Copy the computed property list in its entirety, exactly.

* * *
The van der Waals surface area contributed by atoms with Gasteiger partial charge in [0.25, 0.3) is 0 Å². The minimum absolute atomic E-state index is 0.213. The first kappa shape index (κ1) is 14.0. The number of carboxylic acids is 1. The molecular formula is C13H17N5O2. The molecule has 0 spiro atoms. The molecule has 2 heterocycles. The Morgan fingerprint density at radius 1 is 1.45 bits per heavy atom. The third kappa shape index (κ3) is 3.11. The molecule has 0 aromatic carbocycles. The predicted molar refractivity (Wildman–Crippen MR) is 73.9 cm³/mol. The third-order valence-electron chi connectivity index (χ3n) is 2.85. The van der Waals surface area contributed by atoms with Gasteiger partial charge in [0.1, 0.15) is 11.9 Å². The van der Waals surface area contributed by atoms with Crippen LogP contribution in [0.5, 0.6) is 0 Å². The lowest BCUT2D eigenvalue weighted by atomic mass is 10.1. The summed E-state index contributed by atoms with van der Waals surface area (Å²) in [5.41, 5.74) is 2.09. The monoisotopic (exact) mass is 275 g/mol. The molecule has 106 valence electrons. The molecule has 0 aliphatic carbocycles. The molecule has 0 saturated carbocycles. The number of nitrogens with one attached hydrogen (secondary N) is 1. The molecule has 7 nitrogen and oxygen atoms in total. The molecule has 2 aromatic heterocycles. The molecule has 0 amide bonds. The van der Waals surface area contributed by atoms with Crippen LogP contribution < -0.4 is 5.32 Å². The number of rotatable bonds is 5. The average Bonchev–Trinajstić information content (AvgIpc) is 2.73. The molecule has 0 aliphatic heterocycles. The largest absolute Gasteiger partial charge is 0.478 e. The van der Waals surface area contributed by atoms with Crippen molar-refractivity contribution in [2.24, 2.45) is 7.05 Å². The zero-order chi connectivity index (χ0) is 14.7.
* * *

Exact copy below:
The van der Waals surface area contributed by atoms with Gasteiger partial charge in [0.25, 0.3) is 0 Å². The minimum absolute atomic E-state index is 0.213. The first kappa shape index (κ1) is 14.0. The number of carboxylic acids is 1. The molecular formula is C13H17N5O2. The molecule has 0 spiro atoms. The molecule has 2 heterocycles. The Morgan fingerprint density at radius 1 is 1.45 bits per heavy atom. The third kappa shape index (κ3) is 3.11. The molecule has 0 aromatic carbocycles. The predicted molar refractivity (Wildman–Crippen MR) is 73.9 cm³/mol. The third-order valence-electron chi connectivity index (χ3n) is 2.85. The van der Waals surface area contributed by atoms with Gasteiger partial charge in [0.1, 0.15) is 11.9 Å². The van der Waals surface area contributed by atoms with Crippen LogP contribution in [0.5, 0.6) is 0 Å². The lowest BCUT2D eigenvalue weighted by atomic mass is 10.1. The summed E-state index contributed by atoms with van der Waals surface area (Å²) in [5.41, 5.74) is 2.09. The monoisotopic (exact) mass is 275 g/mol. The molecule has 106 valence electrons. The molecule has 0 aliphatic carbocycles. The molecule has 0 saturated carbocycles. The number of nitrogens with one attached hydrogen (secondary N) is 1. The molecule has 7 nitrogen and oxygen atoms in total. The molecule has 2 aromatic heterocycles. The molecule has 0 amide bonds. The van der Waals surface area contributed by atoms with Crippen LogP contribution < -0.4 is 5.32 Å². The number of rotatable bonds is 5. The average Bonchev–Trinajstić information content (AvgIpc) is 2.73. The molecule has 0 aliphatic heterocycles. The largest absolute Gasteiger partial charge is 0.478 e. The van der Waals surface area contributed by atoms with Crippen molar-refractivity contribution in [2.24, 2.45) is 7.05 Å². The zero-order chi connectivity index (χ0) is 14.7.